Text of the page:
5. Here is a case put by Mr. Apurba Dhan Mukherjee, the learned Advocate for the husband appellant, which has been largely decided by the court below on the wife's verbal evidence though 10 witnesses deposed for the plaintiff. He points out the contradictions in wife's evidence about conveying the news to Nishit of the stoppage of her monthly courses, both before and after marriage, which evidence was not consistent with her being a respectable woman with an easy conscience. The wife has not furnished the exact particulars, as emphasised by Mr. Mukherjee about the time and place of sexual intercourses before the marriage except very vague and sweeping statements of several intercourses by Nisith against her wish, in the months of Falgun and Chaitra 1366 B. S., in a middle room of small size, out of 3 rooms occupied by 18 persons, in the presence of 6 nieces, aged about 9 to 7 years, and the door of which was not bolted, at any time during such intercourses, which seems to be repugnant and became so little in accord with the common relations of mankind. The learned District Judge did not consider the society to which the parties belonged and the class they adhere to. The husband is a day labourer -- does hammering work in the Dunlop Factory, earning Rs. 150 per month. The wife's fatheron the other hand has two houses. He admitted the talk of settlement of the case deposed to by Nishit. There is no dispute that he took her daughter out from the hospital even when the haemorrhage did not stop. Two priests out of the 6 witnesses attempted to prove fortuitous circumstances on behalf of the wife. One of them is an accused in 3/4 criminal cases and the contradictory evidence of the other is to be disbelieved on its face, the evidence of the midwife, being similar.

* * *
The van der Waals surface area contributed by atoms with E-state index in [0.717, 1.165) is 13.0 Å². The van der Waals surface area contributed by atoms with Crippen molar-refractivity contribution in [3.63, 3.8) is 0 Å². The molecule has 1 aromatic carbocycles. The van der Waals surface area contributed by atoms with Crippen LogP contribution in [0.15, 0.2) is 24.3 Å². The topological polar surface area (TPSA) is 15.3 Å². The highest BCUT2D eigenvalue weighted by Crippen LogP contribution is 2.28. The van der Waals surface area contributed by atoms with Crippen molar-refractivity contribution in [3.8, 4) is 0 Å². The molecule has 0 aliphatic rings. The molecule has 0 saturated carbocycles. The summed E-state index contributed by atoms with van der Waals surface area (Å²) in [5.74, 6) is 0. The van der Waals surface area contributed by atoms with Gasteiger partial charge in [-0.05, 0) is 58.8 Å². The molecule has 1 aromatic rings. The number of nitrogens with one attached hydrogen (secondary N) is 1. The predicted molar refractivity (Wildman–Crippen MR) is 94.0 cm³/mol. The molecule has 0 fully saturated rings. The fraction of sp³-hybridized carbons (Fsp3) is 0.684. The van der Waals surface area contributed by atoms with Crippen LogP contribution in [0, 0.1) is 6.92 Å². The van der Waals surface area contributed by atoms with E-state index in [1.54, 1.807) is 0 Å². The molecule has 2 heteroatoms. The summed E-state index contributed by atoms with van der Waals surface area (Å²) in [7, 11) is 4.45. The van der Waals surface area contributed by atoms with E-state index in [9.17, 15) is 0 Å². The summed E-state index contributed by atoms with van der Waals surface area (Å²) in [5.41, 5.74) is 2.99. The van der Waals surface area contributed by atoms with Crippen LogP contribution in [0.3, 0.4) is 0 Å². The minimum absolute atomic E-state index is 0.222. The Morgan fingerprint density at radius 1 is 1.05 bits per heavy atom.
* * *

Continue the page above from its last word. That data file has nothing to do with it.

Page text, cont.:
6. Mr. Panchanan Pal for the wife attempted likewise to meet the said points and the whole of the evidence was again placed by him to which Mr. Mukherjee pointed out that the court below itself discarded the entire oral, evidence of both sides and proceeded to decide the case on surrounding circumstances and probabilities.
7. On Ext. A (Nishit's letter to Anjali dated November 7, 1960), about six weeks before the delivery of the child, Mr. Mukherjee submitted that the husband, with the knowledge of the wife's pregnancy, cannot write such a letter to his wife. He submits with eloquence that it fits in with a husband who wants to be manly and who likes to behave with his wife properly and does not like to RO to bed singly, which shows the husband's frame of mind of having no knowledge about wife's pregnancy. It is only admirable retorts Mr. Pal. The old saying that 'none so blind as those who won't see' argued by Mr Pal forcefully for the wife, is not applicable according to Mr. Mukherjee, who further submitted that the learned Judge wrongly interpreted the said letter to hold that it belied the fact of Anjali's total period of stay with Nishit, of not exceeding 30 days.